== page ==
Siebel releases an “Open Source” recipe to celebrate its 150th Anniversary

By Keith Lemcke
November 18, 2022

Download the recipe for "J.E. Siebel 1-Fifty" Classic American Pilsner by clicking this link.

To mark the 150th anniversary of the Siebel Institute of Technology in 2022, we put together some great events during this past year including an alumni get-together at the Craft Brewers Conference in Minneapolis, and a brand-new Barrel Program Management Workshop during the Festival of Barrel-Aged Beer in Chicago. Yet, we also took on one project that was a months-in-the-making “labor of love” for those who work at Siebel in celebration of our brewing industry legacy.

A taste test setup for comparing two beer recipes

We are, of course, a brewing school. We have an excellent research facility that can replicate beers of practically any style, so it made sense to brew a beer not only in honor of our company, but to salute our founder, Dr. John Ewald Siebel. We came to an obvious decision as to which type of beer style would best celebrate our history, which was a Classic American Pilsner or CAP.

But why a CAP? This beer style dates to the late 1800s, which coincides with the arrival of Dr. Siebel to America and the establishment of the school bearing his name. “Classic American Pilsner” is a recognized style within the major organizations that define beer styles for competitions. For example, the Beer Judge Certification Program page at provides this brief style overview:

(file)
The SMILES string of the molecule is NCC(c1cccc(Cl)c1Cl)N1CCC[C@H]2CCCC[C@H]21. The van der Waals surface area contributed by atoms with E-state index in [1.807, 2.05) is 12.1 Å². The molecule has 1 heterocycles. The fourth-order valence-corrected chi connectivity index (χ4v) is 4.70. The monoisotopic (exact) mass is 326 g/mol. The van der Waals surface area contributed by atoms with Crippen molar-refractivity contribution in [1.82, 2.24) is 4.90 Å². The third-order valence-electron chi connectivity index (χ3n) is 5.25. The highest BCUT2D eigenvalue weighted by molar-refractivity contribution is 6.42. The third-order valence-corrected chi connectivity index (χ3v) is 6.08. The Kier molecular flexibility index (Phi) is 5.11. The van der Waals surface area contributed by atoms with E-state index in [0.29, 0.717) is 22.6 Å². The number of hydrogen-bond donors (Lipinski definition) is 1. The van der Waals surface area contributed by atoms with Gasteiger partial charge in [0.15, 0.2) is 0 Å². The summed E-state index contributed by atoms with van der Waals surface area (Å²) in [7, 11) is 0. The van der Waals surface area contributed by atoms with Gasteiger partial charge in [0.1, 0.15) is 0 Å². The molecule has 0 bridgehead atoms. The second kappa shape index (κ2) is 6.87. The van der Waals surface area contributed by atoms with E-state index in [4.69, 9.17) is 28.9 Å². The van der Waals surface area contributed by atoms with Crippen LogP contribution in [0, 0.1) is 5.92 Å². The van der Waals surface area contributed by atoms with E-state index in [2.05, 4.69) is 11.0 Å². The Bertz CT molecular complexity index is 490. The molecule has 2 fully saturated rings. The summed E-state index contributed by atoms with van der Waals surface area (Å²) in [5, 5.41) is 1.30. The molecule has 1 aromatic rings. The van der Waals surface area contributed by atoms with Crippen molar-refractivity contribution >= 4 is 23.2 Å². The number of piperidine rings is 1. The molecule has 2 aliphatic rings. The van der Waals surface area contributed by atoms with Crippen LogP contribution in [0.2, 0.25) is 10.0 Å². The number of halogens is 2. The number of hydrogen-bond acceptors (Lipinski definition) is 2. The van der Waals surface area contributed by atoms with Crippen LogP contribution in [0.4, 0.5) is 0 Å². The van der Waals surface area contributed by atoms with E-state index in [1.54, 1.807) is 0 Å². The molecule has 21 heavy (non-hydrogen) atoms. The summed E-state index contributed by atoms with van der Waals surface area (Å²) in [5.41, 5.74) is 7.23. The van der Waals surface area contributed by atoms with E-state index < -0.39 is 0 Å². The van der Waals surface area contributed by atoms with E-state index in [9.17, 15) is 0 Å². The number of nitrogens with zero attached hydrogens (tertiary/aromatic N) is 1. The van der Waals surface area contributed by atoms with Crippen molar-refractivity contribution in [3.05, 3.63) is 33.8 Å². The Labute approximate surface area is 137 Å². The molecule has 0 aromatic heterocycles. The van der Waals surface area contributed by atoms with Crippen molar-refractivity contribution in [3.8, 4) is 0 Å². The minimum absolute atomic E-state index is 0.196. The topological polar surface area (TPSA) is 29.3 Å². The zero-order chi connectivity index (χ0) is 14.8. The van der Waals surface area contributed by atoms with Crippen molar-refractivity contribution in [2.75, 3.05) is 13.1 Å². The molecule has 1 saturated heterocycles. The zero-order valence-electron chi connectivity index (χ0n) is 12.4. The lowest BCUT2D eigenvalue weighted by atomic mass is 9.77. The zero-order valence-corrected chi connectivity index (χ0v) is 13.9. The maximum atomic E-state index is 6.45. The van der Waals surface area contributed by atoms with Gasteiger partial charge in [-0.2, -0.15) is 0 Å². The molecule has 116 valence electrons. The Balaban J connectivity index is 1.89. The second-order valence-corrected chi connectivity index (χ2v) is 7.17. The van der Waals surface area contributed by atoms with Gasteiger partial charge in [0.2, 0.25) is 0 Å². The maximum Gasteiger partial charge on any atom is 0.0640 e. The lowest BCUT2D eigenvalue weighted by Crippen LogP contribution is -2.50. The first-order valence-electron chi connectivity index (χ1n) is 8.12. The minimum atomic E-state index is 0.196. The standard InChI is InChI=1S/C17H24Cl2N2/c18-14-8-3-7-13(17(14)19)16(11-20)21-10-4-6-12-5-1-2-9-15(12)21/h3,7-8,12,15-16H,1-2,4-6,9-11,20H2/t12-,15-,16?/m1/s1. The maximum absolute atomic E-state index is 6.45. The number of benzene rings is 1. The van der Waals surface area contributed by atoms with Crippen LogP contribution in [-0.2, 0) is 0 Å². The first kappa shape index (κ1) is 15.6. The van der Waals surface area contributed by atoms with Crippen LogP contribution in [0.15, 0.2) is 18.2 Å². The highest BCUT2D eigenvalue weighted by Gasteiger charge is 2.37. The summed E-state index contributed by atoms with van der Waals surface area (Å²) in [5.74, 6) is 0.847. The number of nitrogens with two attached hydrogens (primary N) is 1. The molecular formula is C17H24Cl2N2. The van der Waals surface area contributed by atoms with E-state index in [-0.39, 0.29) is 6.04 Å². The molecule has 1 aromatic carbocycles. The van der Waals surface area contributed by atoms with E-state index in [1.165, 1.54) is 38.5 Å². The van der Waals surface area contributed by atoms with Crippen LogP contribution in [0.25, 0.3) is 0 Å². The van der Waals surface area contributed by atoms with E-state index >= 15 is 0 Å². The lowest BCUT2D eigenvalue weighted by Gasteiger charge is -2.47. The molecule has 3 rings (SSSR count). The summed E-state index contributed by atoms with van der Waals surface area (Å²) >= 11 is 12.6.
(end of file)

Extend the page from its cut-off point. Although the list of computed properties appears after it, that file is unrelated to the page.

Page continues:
“A version of Pilsner brewed in the USA by immigrant German brewers who brought the process and yeast with them when they settled in America. They worked with the ingredients that were native to America to create a unique version of the original Pilsner. This style died out after Prohibition but was resurrected as a home-brewed style by advocates of the hobby.”

One of those early immigrant German brewers was Dr. J.E. Siebel. In fact, Dr. Siebel’s most recognized contributions to contemporary brewing research in the use of commonly available alternative fermentables (adjuncts) in the production of beers produced using 6-row barley malt. Being an advocate of adjunct brewing caused many of his peers in Europe to diminish his work. Brewing historian Dr. Greg Casey states in his History and Legacy of American Lager Beer “A staunch advocate for adjunct lager beer, Dr. Siebel had little time for period “connoisseurs” who claimed adjunct lager beer was inferior to all-malt lager beer.” Dr. Siebel’s focus on the technical development of processes used in the creation of adjunct beers would eventually influence the global brewing industry, resulting in brewing techniques that have since been embraced by breweries worldwide toward making adjunct lager beers the dominant global beer style.

Research Brewer Tim Foley mashing in a batch of J.E. Siebel 1-Fifty